More of the music I loved in the first four months of this year. And so from one example of French electronic dance music which uses a sheen of fiction to keep the real humans firmly behind the scenes (Kavinsky) to another. Daft Punk’s Random Access Memories is on its way, the radio edit of Get Lucky is the first single, and it’s spent the last two weeks infecting my brain. Here’s why:
The most potent metaphor for how a Daft Punk record sounds is still Michel Gondry’s video for Around the World. Five sets of cartoonish characters – robots, mummies, skeletons, synchronised swimmers, giant baby-headed athletes – each embody one element of the song, and are shuffled around, stopped, brought higher in the mix, according to the music.
Like all the best Daft Punk songs, that’s pretty much exactly how Get Lucky works. There are a few basic sounds at play: a near-falsetto vocal hook and two verses, courtesy of Pharrell; the disco-future spangle of Nile Rodgers’ guitar; some pelvis-thrusting bass; the simplest of drum patterns; and some handclaps. These essential building blocks are all established quite early on, the song’s first minute just laying them out like a magician shows the audience a set of interlinked rings, or an empty sleeve.
Then, as they loop these base elements, Daft Punk start to work their magic. What if you stripped back the instruments, and pushed handclaps to the fore instead? What if you replaced Pharrell’s voice with a decaying digitised version? And what if you then brought Pharrell back and made it him duke it out with his robotic double, at opposite ends of the octave?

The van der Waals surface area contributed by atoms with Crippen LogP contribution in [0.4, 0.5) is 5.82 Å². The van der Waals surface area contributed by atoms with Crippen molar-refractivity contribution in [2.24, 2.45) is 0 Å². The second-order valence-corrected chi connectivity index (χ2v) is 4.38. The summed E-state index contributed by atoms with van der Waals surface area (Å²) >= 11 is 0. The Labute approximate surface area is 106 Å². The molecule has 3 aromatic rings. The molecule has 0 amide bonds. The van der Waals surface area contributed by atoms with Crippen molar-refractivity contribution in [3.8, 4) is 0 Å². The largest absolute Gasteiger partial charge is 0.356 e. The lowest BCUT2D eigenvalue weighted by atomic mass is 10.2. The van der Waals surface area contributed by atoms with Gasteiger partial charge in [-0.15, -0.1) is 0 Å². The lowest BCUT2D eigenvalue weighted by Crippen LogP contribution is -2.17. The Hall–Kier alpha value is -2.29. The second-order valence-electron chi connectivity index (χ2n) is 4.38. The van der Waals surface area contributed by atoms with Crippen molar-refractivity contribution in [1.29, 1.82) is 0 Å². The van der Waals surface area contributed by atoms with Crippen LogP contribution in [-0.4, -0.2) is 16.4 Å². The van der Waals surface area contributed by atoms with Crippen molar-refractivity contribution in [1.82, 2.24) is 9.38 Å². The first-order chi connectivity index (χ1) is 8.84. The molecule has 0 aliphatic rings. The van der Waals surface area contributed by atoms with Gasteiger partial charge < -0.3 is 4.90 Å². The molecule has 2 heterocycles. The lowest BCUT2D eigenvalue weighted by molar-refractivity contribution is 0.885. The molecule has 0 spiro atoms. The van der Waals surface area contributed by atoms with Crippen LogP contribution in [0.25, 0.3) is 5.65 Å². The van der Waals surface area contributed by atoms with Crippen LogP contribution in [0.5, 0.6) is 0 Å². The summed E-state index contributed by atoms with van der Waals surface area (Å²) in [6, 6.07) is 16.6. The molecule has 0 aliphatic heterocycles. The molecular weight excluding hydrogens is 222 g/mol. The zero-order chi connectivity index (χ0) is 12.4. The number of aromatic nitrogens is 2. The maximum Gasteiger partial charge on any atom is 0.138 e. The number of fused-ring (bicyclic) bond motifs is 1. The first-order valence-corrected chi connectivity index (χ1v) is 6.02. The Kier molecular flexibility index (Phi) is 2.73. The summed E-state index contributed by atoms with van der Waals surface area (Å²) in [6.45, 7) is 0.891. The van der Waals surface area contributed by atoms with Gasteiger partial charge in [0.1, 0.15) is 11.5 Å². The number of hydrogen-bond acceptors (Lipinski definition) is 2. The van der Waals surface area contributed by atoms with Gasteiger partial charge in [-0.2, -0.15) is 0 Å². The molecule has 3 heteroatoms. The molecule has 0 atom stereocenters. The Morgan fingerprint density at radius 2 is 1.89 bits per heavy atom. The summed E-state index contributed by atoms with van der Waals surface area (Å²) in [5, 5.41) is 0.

The song just toys with those same few elements – and maybe some synths, though they sound as if they’re building off samples of other bits of the same song – for 4 minutes 44 seconds, and then it fades out.
Honestly, there’s not much to Get Lucky. It’s a very slight song, in a way that invites being played on repeat (and knows that it will get just what it wants – that “Like the legend of the phoenix/All ends with beginnings” opening salvo is a cheeky wink). I’m talking about how it sounds, how it feels, the surface stuff, because I know if I probed any deeper I’d find it was hollow inside.
But the genius of the song lies in its precision. On the surface, it seems joyful and easy-going, but given that I haven’t been this addicted to a song since the aural crack of Paper Aeroplanes, I can only conclude that it’s actually very serious business.
Each sound is weighed out carefully, mixed in alchemically exact combinations, and ultimately weaponised into something that directly attacks my nervous system in a way that makes it get exceedingly funky. I don’t think that’s just dumb luck.